Since this is true, how could Ali do or say anything that would annoy the Holy Prophet? And how can one imagine that the embodiment of virtue i.e., the Holy Prophet, would be displeased with that exalted personality who was loved by Allah? And would he be displeased for an act permitted by Allah, as He says in the Holy Qur'an: "then marry such women who seem good to you, two, or three, or four"? (4:3)

This order of nika (marriage) is of general significance and is meant for the whole community as well as for the prophets and vicegerents. And if we suppose that Amiru'l-Mu'minin had any such intention, it was permitted for him. The Holy Prophet of Allah could not resent any permissible act, nor did he use such words. Every sensible man, after careful consideration, would know that this report is one of the forged reports of the Bani Umayya. Your own eminent scholars admit this fact.

Ibn Abi'l-Hadid Mu'tazali quotes a report from his leader and teacher, Abu Ja'far Iskafi Baghdadi, in his Sharh-e-Nahju'l- Balagha, vol. I, p. 358, that Mu'awiya Bin Abu Sufyan had formed a group of companions and the 'tabi'in' (the 'second' generation which immediately followed the Prophet) for the purpose of forging hadith in condemnation of Ali. Their purpose was to make him a target of reproach so that the people would keep aloof from him. Among them were Abu Huraira, Amr Bin As, Mughira Bin Shaiba, Urwa Bin Zubair, one of the tabi'in was also with them. Abu Ja'far Iskaf has also referred to some of their fabricated hadith. Speaking about Abu Huraira, he says that he was the man who narrated a hadith purporting to show that Ali sought to take Abu Jahl's daughter in marriage during the time of the Holy Prophet. This made the Holy Prophet angry, and he said from the pulpit, "A friend of Allah and an enemy of Allah cannot be together. Fatima is a part of my body. He who grieves her grieves me. He who wants to marry Abu Jahl's daughter should seek separation from my daughter."

After this, Abu Ja'far says that this hadith is known as the hadith of Karabisi', since every baseless hadith is called 'karabisi' (literally 'a clothes-seller'). Ibn Abi'l-Hadid says that this hadith is reported in the two Sahihs of Bukhari and Muslim from Miswar Bin Makhrama az-Zahr. And Seyyed Murtaza Alamu'l-Huda, who was one of the greatest ulema of the Shias, says in his book Tanzia'u'l-Anbia wa'l-A'imma that this report was narrated by Husain Karabisi, who is known for his extreme opposition to the holy ahle bait. He belonged to the Nawasib and was one of the bitterest enemies of this exalted family. His report is not acceptable. According to hadith recorded in your own authentic books, Ali's enemy is a munafiq (hypocrite). The munafiq, according to the Holy Qur'an, is an infernal being. Therefore his report is without merit.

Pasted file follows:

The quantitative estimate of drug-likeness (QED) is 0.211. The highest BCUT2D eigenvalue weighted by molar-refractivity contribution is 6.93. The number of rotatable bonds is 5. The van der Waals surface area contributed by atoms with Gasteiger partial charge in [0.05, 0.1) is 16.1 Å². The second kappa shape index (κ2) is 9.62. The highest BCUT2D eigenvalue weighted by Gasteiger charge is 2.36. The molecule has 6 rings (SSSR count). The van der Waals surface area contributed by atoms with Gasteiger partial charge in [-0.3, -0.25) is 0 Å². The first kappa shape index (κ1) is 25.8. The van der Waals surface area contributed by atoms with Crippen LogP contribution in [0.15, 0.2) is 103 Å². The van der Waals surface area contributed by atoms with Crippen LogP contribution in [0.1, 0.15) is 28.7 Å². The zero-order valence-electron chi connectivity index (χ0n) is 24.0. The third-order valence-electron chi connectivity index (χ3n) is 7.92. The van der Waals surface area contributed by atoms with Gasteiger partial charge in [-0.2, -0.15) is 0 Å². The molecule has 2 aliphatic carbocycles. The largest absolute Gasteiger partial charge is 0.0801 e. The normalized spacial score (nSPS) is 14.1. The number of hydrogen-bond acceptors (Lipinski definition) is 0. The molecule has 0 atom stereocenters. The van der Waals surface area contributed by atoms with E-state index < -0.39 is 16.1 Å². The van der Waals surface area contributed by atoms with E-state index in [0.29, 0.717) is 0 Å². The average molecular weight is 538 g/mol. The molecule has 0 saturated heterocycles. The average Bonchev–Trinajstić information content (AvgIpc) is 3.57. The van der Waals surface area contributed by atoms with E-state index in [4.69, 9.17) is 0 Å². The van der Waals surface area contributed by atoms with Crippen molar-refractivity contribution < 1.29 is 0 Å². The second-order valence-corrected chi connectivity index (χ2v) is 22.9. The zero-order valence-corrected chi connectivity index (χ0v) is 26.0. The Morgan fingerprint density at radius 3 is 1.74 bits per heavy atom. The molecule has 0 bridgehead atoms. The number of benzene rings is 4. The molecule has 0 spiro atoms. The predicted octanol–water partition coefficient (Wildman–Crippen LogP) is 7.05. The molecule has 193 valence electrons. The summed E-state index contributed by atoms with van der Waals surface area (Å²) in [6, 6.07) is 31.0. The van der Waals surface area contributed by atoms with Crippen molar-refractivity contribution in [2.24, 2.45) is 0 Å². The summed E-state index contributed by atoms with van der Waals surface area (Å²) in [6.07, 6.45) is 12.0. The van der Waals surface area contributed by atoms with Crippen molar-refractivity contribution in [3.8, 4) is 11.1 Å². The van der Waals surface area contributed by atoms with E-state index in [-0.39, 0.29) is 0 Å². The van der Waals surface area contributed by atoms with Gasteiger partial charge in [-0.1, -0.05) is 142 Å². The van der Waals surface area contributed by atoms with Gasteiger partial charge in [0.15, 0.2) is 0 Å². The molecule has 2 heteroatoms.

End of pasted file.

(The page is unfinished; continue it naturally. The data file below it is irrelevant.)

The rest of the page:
Besides this, the hadith condemning people who caused annoyance to Fatima, are not confined to Karabisi's statement or the forged report by Abu Huraira about Abu Jahl's daughter. There are many other hadith on this topic. Among them is one reported by Parsa of Bukhara in his Faslu'l-Khitab; one by Imam Ahmad Bin Hanbal in Musnad and by Mir Seyyed Ali Hamadani Shafi'i in Mawadda XIII of Mawaddatu'l-Qurba, on the authority of Salman Muhammadi, that the Holy Prophet said: "Fatima's love is useful to us in a hundred places, the easiest of them being Death, the Grave, the Mizan (the Balance), Sirat (the bridge) and the Questioning. So, if my daughter, Fatima, is pleased with somebody, I am also pleased with him. If I am pleased with somebody, Allah is also pleased with him. If my daughter, Fatima, is displeased with somebody, I am also displeased with him. If I am displeased with him, Allah is also displeased with him. Woe be to him who oppresses Fatima and her husband. Woe be to him who oppresses Ali and Fatima and their Shias."

In the battlefield

Following the Battle of Uhud, Fatimah tended to the wounds of her father and husband, and took it upon herself to regularly visit the graves of all those who died in the battle and pray for them. Fatimah, along with her husband, was also called upon by Abu Sufyan to intercede on his behalf with Muhammad while attempting to make amends following the violation of the Treaty of Hudaybiyya. Abu Sufyan also asked for Fatimah's protection when she went to Mecca while it was under occupation which she refused under instruction from her father. In the first verse, the phrase "people of the house" (ahl al-bayt) is ordinarily understood to consist of Muhammad, Fatima, her husband Ali and their two sons (Tabari in his exegesis also mentions a tradition that interprets "people of the house" as Muhammad's wives; for Ibn al-Jawzi, the order of these options is reversed). There isn't consensus among the sources about what happened next.

Shia sources say upon seeing them, Ali came out with his sword drawn but was disarmed by Umar and their companions. Fatimah, in support of her husband, started a commotion and threatened to "uncover her hair", at which Abu Bakr relented and withdrew.) and a share of Khaybar would be passed onto her as part of her inheritance. However, Abu Bakr rejected her request citing a narration where Muhammad stated that prophets do not leave behind inheritance and that all their possessions become sadaqa to be used for charity. Fatimah was upset at this flat refusal by Abu Bakr and did not speak to him until her death ( some Sunni sources claim she had reconciled her differences with Abu Bakr before she died).

Narration by Aisha as stated in Sahih Bukhari (Volume 4, Book 53, Number 325).